It's a common misconception that mobile homes immediately depreciate after the initial sale as cars do. It's impossible to say that every manufactured home will appreciate over time and hold its value. Still, according to a detailed FHFA report, we can see that mobile homes appreciate very similar to stick-built homes. Contrary to popular belief, mobile homes' values do tend to appreciate over time rather than depreciate.
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How Is the Value of Mobile Homes Calculated?
There are two ways to determine a mobile home's value -- market-based appraisals and the NADA book value. In today's market, a mobile home's book value doesn't give a reliable and accurate number regarding a manufactured home's actual value. Market-based appraisals are the best way to calculate a mobile home's value and find out if they have appreciated or depreciated.
Market-based appraisals are the same method used to determine the value of a stick-built home and are the only way to gauge the total worth of a mobile home accurately. Two main factors play into calculating the market-based appraisal:
- A thorough inspection of the interior and exterior of the mobile home
- The research of recent and similar manufactured home sales in the area
After inspecting the home and researching other mobile homes' values in the area, these numbers can be analyzed to produce an unbiased and expert opinion of the manufactured home's value.
What Affects the Cost of a Mobile Home?
The initial cost of a mobile home can vary wildly depending on many factors. Some of the most significant aspects that affect the price of manufactured homes are:
Its size significantly influences the value of a mobile home. Typically, manufactured homes are either single, double, or triple-wide, and these can range anywhere from 600 to over 4,000 square feet. Larger houses have a greater initial cost.
Age is another determining factor in pricing a mobile home -- specifically if it was built before or after 1976. The HUD code, effective since 1976, regulates the build quality and safety of manufactured homes. Homes built before this code are much more challenging to get financing for.
The main parts of the home’s exterior that affects the cost are the condition of the roof and walls. Another critical factor is the leveling of the manufactured home -- if it’s not level, it can lead to significant problems down the road.
The fixtures and features of the inside of a mobile home greatly affect the price -- things like kitchen appliances, cabinets, cupboards, bathrooms, and sinks. The condition of the floors, ceilings, and walls also play a large part in the initial cost of a mobile home.
Appreciation: Manufactured Homes Vs. Stick-Built
The Federal Housing Finance Agency, or FHFA, is the conservator that oversees Fannie Mae and Freddie Mac. In 2018, they published an extensive report comparing the value of manufactured homes and stick-built houses. This report shows the value of these homes from 1995 to 2018.
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The purchase-only index takes the homes' initial purchase values into account, and we can learn a lot about the appreciation and depreciation of site-built and manufactured homes by looking at the graph above.
We can see that both homes follow the same general when it comes to their total value. While there are slight differences, the FHFA report shows that manufactured homes appreciate and depreciate similarly to stick-built ones.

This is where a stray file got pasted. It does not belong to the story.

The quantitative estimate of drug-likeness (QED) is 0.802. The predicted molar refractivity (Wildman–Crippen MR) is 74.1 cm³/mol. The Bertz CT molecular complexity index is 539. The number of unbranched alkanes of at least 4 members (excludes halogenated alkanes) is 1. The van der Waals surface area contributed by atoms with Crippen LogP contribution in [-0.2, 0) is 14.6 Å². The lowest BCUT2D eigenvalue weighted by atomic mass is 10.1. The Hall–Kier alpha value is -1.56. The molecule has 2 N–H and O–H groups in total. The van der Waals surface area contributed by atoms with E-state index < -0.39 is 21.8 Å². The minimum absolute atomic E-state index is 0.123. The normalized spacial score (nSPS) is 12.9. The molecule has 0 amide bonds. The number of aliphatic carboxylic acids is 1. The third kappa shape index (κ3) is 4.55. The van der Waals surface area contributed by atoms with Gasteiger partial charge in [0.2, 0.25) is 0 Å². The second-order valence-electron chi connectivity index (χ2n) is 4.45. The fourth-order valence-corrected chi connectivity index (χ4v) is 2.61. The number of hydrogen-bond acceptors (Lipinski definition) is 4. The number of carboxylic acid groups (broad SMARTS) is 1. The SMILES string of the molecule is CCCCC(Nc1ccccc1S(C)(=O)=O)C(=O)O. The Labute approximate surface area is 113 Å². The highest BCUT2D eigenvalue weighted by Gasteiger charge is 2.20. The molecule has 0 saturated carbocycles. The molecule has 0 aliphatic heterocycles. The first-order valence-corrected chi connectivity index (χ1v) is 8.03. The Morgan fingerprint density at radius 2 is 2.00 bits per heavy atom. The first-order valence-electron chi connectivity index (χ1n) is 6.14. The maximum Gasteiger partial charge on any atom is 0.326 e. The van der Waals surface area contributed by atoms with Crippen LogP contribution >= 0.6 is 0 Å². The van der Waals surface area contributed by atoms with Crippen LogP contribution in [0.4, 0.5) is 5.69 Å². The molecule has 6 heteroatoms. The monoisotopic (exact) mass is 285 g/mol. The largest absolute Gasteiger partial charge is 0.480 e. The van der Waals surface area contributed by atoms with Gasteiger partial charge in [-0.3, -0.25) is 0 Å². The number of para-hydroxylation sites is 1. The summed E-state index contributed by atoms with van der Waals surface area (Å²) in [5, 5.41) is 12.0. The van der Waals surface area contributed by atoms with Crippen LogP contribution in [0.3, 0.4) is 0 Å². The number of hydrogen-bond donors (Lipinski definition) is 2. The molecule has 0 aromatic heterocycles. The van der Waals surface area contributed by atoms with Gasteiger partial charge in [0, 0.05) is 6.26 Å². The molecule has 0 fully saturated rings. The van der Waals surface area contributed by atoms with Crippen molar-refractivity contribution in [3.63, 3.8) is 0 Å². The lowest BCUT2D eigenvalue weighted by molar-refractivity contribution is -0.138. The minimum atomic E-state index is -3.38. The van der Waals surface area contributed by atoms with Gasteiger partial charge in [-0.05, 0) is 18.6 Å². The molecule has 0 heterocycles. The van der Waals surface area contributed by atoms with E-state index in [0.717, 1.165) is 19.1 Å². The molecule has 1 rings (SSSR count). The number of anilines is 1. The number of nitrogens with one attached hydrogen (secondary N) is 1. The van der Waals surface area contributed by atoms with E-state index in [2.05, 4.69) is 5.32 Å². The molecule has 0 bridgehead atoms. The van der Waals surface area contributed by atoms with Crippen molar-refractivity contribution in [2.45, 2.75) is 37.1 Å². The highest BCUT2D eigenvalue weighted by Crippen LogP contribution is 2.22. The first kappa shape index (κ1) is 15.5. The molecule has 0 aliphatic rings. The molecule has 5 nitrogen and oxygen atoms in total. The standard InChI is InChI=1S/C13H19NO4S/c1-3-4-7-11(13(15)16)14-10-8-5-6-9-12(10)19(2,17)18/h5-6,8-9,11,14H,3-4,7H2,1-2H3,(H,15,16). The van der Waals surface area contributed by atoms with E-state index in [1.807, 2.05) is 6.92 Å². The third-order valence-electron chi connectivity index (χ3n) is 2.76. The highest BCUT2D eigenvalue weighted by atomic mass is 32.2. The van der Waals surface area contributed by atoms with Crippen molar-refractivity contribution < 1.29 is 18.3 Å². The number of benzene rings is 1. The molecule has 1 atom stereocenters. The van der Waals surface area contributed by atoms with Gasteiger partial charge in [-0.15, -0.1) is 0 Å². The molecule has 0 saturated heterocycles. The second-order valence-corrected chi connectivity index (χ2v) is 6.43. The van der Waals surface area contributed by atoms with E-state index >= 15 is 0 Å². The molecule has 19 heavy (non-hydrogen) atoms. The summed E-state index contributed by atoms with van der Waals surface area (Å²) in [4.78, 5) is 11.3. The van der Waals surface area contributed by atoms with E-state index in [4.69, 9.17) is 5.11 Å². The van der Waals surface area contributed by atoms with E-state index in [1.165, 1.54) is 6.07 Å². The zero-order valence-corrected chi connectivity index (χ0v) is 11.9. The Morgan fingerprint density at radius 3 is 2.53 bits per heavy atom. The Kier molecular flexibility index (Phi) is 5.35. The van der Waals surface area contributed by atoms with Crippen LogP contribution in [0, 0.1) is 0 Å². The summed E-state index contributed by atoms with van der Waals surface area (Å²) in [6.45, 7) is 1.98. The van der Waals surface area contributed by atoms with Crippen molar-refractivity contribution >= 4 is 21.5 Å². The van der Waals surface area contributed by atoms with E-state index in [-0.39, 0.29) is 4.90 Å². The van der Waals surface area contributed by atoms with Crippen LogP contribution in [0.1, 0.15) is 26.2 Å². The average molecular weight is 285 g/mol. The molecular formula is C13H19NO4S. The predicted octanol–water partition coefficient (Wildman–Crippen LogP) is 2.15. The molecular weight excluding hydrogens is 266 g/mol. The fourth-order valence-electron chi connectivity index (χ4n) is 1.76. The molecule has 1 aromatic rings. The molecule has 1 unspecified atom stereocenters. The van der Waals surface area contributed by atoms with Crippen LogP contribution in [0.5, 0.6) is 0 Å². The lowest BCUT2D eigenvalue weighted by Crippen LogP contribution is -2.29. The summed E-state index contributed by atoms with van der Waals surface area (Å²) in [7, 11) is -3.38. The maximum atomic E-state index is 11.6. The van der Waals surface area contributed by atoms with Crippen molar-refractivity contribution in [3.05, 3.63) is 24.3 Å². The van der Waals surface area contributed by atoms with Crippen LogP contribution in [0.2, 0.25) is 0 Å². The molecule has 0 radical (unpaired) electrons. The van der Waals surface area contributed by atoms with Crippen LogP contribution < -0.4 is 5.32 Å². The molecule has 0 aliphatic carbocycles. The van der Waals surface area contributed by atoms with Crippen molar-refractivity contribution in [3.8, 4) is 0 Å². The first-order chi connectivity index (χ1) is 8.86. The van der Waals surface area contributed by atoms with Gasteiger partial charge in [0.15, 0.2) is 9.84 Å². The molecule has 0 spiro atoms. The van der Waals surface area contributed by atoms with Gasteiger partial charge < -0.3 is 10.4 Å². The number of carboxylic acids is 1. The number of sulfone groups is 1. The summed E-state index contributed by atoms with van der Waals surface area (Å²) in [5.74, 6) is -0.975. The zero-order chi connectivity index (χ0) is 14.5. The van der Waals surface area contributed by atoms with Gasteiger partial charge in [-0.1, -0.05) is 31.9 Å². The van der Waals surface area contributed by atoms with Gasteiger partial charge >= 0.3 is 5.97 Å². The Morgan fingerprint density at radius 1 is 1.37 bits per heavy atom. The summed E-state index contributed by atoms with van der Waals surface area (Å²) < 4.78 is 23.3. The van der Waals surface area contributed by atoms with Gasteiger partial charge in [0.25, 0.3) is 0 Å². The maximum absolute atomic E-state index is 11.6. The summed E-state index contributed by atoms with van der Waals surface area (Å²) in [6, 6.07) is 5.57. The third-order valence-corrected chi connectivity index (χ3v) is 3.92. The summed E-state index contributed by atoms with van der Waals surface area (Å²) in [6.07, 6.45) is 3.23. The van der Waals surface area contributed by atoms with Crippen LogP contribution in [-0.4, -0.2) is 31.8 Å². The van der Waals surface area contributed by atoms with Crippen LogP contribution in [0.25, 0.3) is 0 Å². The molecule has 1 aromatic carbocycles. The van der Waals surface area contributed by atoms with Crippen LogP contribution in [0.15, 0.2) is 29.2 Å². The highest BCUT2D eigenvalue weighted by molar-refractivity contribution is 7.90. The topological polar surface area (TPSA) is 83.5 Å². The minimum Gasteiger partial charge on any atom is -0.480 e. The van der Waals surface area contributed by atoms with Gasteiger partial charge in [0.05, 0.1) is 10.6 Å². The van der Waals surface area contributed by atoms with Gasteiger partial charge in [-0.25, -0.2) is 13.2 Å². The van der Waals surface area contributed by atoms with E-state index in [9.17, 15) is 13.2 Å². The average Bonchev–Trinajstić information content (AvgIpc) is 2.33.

The report also answers another question; do mobile homes last as long as traditional stick-built ones? It looks like a strong yes; whether your home is manufactured or site-built, it will retain and gain value over time with the proper upkeep and maintenance.
The all-transactions index, which also takes mobile home appraisal values into account, shows the same trends as the purchase-only graph. The FHFA uses the same methodology to value these indices when creating their quarterly house price index.
The FHFA's report, along with these two indices, shows how mobile homes' value correlates very closely with stick-built houses.
What Affects Mobile Home Appreciation?
Datacomp, a company specializing in the valuation of manufactured homes, analyzed 88,000 real mobile home sales to find out why some of them depreciate while others appreciate in value. Many factors affect the price fluctuations of manufactured homes, but the house's location is one of the most significant -- it can affect the cost by more than 24%.
The location factor mostly means that if a manufactured home sits on its own property, it is more likely to increase in value than in a park. With more and more retirees purchasing mobile homes in 55+ communities, home prices continue to stay consistent and increase in value over time.
Some of the other significant factors that affect the appreciation of a mobile home are:
- The housing market in the area that the house is located in has a substantial impact on the mobile home's future value
- The community where the house sits similarly impacts the future value of the manufactured home
- The initial price that the home was bought or sold at
- How new or old the house is
- The inflation rate
- The cost and availability of community sites reflect how supply and demand influence the home's future value
- Organized resale networks -- areas with an organized system usually have higher selling prices than in markets without one.
So, Do Mobile Homes Appreciate in Value?
Looking at all of these factors, the answer is yes -- most of the time. There’s no guarantee that a mobile home will appreciate in value, but there’s also no guarantee for stick-built homes either. Manufactured homes will typically appreciate in value over time as long as they are well-maintained.
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